October is here – and so is Copper Month.
We’re kicking off our informational campaign to highlight the breadth of our nation’s metals and minerals needs by drilling down into the many utilities of and challenges associated with copper – a mainstay industrial metal that has more in common with the often-discussed rare earth elements (REEs) than you would think.
Increasing demand, particularly in Asia, and growing global supply challenges warrant a closer look at the base metal, which plays a largely underestimated role in the generation of economic growth, social well-being and economic security.
You may wonder how copper ties into the broader issue of U.S. resource dependency, if compared to the near total dependence on foreign REE imports, we only import 30% of the copper we use today – which may not sound like a big deal. It’s the historical perspective that matters, though:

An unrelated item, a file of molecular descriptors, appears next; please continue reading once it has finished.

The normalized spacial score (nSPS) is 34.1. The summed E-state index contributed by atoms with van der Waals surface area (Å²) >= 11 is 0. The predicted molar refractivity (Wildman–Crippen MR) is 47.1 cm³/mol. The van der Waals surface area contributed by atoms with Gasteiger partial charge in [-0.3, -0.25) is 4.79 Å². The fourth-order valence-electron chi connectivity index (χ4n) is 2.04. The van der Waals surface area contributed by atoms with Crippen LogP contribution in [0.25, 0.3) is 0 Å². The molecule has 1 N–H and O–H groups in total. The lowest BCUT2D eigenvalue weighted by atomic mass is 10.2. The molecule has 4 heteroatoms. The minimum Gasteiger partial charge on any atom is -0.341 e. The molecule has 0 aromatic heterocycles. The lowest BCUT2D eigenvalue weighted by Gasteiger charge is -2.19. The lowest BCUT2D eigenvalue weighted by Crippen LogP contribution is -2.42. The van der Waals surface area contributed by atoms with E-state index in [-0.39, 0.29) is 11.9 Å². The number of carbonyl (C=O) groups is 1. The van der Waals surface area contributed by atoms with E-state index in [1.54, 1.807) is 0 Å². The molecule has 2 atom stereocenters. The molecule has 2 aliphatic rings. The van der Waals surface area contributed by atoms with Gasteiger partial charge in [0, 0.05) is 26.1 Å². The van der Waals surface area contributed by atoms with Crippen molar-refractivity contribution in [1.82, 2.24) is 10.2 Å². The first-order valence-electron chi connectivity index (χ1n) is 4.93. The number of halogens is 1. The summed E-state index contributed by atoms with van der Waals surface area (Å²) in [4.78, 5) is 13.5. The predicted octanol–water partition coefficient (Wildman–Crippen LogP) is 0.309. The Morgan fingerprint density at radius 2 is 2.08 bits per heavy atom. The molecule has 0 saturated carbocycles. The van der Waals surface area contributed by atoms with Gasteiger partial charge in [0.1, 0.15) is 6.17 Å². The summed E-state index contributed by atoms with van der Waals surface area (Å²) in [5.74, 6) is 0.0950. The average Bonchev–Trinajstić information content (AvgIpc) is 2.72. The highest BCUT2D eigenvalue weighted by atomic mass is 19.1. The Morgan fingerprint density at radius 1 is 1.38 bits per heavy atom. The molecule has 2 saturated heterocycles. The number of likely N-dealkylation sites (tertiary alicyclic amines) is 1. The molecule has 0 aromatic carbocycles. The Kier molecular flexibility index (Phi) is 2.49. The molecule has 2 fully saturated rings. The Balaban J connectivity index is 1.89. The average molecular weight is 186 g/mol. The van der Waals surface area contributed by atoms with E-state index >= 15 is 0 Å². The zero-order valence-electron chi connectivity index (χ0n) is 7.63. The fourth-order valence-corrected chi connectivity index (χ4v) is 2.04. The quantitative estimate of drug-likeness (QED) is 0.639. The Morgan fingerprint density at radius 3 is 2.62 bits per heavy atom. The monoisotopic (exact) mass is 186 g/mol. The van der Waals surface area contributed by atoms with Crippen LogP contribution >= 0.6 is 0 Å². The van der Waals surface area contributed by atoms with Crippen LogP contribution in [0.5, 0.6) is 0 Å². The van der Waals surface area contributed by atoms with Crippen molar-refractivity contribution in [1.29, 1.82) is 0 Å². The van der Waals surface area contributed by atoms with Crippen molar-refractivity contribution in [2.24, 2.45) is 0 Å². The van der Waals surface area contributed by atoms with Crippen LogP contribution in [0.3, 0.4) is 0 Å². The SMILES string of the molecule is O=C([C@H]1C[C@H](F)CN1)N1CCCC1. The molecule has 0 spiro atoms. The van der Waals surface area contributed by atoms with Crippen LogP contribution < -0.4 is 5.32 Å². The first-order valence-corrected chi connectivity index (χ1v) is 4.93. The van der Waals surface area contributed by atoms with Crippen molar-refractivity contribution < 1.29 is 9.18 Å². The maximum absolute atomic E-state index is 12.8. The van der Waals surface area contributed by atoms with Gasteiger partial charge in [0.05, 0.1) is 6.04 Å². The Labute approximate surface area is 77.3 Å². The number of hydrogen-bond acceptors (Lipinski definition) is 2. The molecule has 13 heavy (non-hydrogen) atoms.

In 1993, the year the last metric ton of copper was sold out of the National Defense Stockpile, U.S. mines produced 1.8 million metric tons of copper – roughly 60% more than in 2010. This means that over a less-than-20-year span, our net import dependency, which stood at 7% back then, has increased by a whopping 23%.
Throw in the geopolitical challenges associated with the geography of global copper mining which we will look at later in the week, and copper has all the makings of a highly critical mineral resource, the domestic development of which should be a priority for policy makers.